Money to fund a Western Australian rural fire service (RFS) is “already there” but is not being spent effectively, the WA Association of Volunteer Bush Fire Brigades says.
An Economic Regulation Authority report found it would cost the state as much as $560 million each year to fund a RFS manned by professional firefighters.
In addition, it says property owners would pay $580.84 per annum — an increase of 166 per cent — in the Emergency Services Levy (ESL).
The other alternative mooted was a $4.2 million volunteer-based structure, where the ESL would only increase by 1.1 per cent.
But WA Association of Volunteer Bush Fire Brigades vice president Phil Penny said a RFS was “an absolute necessity” and could be run by volunteers.
“We’ve got volunteers who are committed, they’re experienced, they’re knowledgeable,” Mr Penny said.
“We can do that job and save the state a whole lot of money.
“If we can prove to the Government that it can be cost neutral, the Government hasn’t got any reason to walk away from a rural fire service.”
Labor Government hesitant over cost of RFS
A key recommendation from a report into last year’s Yarloop bushfires, which killed two people and destroyed nearly 200 properties, was the establishment of a RFS.
That recommendation had support from the previous State Government but the new Labor Government has been hesitant over cost and additional unwanted bureaucracy.
The report found the cost and impact on the ESL would vary widely depending on whether the firefighters involved were professional or volunteers.
The ESL is levied through council rates each year and the amount paid varies according to the location of a property.
This year it is projected to raise more than $350 million and volunteer firefighters believe it would cover the cost of a RFS if it was better spent.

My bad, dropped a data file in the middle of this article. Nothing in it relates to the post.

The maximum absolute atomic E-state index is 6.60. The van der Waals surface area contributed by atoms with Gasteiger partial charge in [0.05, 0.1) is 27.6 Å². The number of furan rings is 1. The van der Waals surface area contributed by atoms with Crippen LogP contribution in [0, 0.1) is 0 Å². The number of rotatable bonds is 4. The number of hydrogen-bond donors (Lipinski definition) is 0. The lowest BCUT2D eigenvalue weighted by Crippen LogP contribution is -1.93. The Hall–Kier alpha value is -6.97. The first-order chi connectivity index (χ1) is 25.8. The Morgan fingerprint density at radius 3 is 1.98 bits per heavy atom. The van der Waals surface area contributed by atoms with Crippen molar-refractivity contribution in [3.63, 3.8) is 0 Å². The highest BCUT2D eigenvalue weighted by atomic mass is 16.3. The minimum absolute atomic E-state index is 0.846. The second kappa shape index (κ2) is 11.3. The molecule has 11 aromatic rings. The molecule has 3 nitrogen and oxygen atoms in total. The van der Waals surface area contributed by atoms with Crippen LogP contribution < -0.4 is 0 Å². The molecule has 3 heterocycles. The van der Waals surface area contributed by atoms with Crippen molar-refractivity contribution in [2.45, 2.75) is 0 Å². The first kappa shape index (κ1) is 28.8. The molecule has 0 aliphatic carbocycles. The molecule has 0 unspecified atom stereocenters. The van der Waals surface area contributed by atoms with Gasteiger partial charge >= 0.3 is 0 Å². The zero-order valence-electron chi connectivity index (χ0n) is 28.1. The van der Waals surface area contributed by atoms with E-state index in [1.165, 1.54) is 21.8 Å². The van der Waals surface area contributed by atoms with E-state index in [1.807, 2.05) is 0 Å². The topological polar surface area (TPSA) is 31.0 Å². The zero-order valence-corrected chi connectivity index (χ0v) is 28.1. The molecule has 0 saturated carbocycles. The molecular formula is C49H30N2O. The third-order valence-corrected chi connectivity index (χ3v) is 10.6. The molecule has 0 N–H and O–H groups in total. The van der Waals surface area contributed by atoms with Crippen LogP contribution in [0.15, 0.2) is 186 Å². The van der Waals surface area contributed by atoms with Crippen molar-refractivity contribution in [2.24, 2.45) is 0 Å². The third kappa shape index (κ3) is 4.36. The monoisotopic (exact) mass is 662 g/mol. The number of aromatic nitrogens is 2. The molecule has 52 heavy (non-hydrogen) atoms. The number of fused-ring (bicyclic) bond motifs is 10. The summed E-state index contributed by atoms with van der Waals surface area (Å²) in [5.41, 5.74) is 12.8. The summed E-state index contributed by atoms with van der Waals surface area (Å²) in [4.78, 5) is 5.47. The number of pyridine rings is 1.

“The Government is using those figures to scare the public into thinking we just can’t afford it,” Mr Penny said.
“Somewhere between $4.2 million and $100 million you would come up with a suitable service that would ensure local governments are prepared, the brigades are well equipped and we can carry out that function that we need to protect our communities.”
Esperance famers support change
Farmer Linda Campbell has been fighting for reform since losing three farm workers in the 2015 Esperance bushfire. (ABC News: Mark Bennett)
Farmers in the Esperance region are backing another recommendation in the report, which would strip the Department of Fire and Emergency Services (DEFS) of responsibility for the ESL.
Instead, it recommended a new office of emergency management advise the Government on levy rates, and how money should be spent.
Farmer Linda Campbell, who has been fighting for reform since losing three farm workers in the 2015 bushfires in Esperance, has welcomed the recommendation.
“It’s like the lion in charge of the meat box, which is what basically DFES is doing by controlling its own funding,” Ms Campbell said.
“So I think, that all us have to go cap in hand to this independent body, will only be a good thing for the levy.”